2 Answers | Add Yours
There are many instances in the Bible where Jesus addresses groups of people and a lesson is learnt. Jesus's moral standpoint is unquestionable as he even speaks to "tax collectors" who become his greatest friends and allies. Jesus told Matthew to "follow me" even though he knew he would be criticized as tax collectors were despised. As we know Matthew became one of the apostles. Jesus really did "live amongst us."
In the Gospel of Matthew, Jesus, upon seeing the people gathering on the mountainside, goes to talk to them. This is The Sermon on the Mount. He sees the opportunity to address many people of all different beliefs and is careful to make references to all the things they are familiar with such as the Law, the Commandments, and so on. Jesus ensures that the people understand so that they can act accordingly and not because the law says so.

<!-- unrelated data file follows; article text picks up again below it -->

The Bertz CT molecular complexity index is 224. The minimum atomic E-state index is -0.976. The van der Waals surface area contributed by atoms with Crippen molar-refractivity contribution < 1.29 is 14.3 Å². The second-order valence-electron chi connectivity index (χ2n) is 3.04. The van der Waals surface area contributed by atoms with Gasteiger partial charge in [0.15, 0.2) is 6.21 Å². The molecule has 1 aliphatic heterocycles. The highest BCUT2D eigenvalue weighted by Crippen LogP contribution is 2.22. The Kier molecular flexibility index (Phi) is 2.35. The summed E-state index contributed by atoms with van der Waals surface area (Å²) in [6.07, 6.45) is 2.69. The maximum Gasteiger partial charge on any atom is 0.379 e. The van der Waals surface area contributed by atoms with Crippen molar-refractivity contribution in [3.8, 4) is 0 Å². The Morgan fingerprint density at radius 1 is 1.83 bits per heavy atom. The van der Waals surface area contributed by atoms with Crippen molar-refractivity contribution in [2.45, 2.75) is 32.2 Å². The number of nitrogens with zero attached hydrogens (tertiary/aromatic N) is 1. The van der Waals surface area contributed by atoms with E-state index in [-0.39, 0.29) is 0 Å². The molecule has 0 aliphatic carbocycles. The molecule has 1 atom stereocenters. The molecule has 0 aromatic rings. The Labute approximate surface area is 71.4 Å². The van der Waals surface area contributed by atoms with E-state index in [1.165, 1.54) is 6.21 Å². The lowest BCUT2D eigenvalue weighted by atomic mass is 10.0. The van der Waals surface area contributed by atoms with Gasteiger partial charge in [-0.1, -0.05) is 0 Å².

A social worker is often called to work in situations where it would be easy to judge others. Jesus reinforces his teachings and warns the people not to judge unless they themselves are free from guilt of any kind. He talks to the people about things that he knows are most relevant and important and that can often be confusing, just as a social worker does, whose advice often saves people from making poor or wrong choices.
The people who listened to the Sermon were amazed at the insightfulness of Jesus and how he spoke with passion and understanding. They recognized that he was unlike their leaders and rulers although he spoke with authority. He was able to earn respect.
Jesus also realized that, it is no use simply preaching and telling people how to be , or how not to be. Basic needs also have to be met. Jesus and his teachings in the Bible and in this gospel of Matthew
continues to be a source of light to many seeking a sense of purpose, meaning, and value in their lives.
An example can be seen in the feeding of the multitude whereby Jesus feeds a large group of people. This is seen in Luke 9:10-17.
We’ve answered 397,405 questions. We can answer yours, too.Ask a question